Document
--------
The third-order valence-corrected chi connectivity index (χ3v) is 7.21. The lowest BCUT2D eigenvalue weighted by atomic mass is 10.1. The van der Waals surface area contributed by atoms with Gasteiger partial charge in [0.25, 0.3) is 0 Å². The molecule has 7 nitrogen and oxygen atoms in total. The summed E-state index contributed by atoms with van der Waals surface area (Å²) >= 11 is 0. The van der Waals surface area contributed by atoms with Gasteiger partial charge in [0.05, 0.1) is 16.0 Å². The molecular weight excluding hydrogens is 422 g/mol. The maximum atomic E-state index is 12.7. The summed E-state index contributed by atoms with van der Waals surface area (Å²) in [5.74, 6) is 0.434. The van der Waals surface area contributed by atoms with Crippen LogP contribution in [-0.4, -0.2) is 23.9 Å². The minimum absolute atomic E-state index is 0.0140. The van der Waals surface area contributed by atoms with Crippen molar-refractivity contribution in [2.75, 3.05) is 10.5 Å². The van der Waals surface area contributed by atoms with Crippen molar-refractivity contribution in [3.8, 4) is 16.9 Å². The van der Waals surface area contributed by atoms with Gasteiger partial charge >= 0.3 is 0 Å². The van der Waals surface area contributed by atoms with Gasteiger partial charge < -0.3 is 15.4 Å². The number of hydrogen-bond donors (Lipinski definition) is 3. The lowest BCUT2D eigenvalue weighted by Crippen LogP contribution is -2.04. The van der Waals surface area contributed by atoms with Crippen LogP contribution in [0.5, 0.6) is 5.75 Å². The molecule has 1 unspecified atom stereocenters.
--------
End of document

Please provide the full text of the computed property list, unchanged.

The third-order valence-corrected chi connectivity index (χ3v) is 7.21. The lowest BCUT2D eigenvalue weighted by atomic mass is 10.1. The van der Waals surface area contributed by atoms with Gasteiger partial charge in [0.25, 0.3) is 0 Å². The molecule has 7 nitrogen and oxygen atoms in total. The summed E-state index contributed by atoms with van der Waals surface area (Å²) >= 11 is 0. The van der Waals surface area contributed by atoms with Gasteiger partial charge in [0.05, 0.1) is 16.0 Å². The molecular weight excluding hydrogens is 422 g/mol. The maximum atomic E-state index is 12.7. The summed E-state index contributed by atoms with van der Waals surface area (Å²) in [5.74, 6) is 0.434. The van der Waals surface area contributed by atoms with Crippen LogP contribution in [-0.4, -0.2) is 23.9 Å². The minimum absolute atomic E-state index is 0.0140. The van der Waals surface area contributed by atoms with Crippen molar-refractivity contribution in [2.75, 3.05) is 10.5 Å². The van der Waals surface area contributed by atoms with Crippen molar-refractivity contribution in [3.8, 4) is 16.9 Å². The van der Waals surface area contributed by atoms with Gasteiger partial charge >= 0.3 is 0 Å². The van der Waals surface area contributed by atoms with Gasteiger partial charge < -0.3 is 15.4 Å². The number of hydrogen-bond donors (Lipinski definition) is 3. The lowest BCUT2D eigenvalue weighted by Crippen LogP contribution is -2.04. The van der Waals surface area contributed by atoms with Crippen LogP contribution in [0.5, 0.6) is 5.75 Å². The molecule has 1 unspecified atom stereocenters.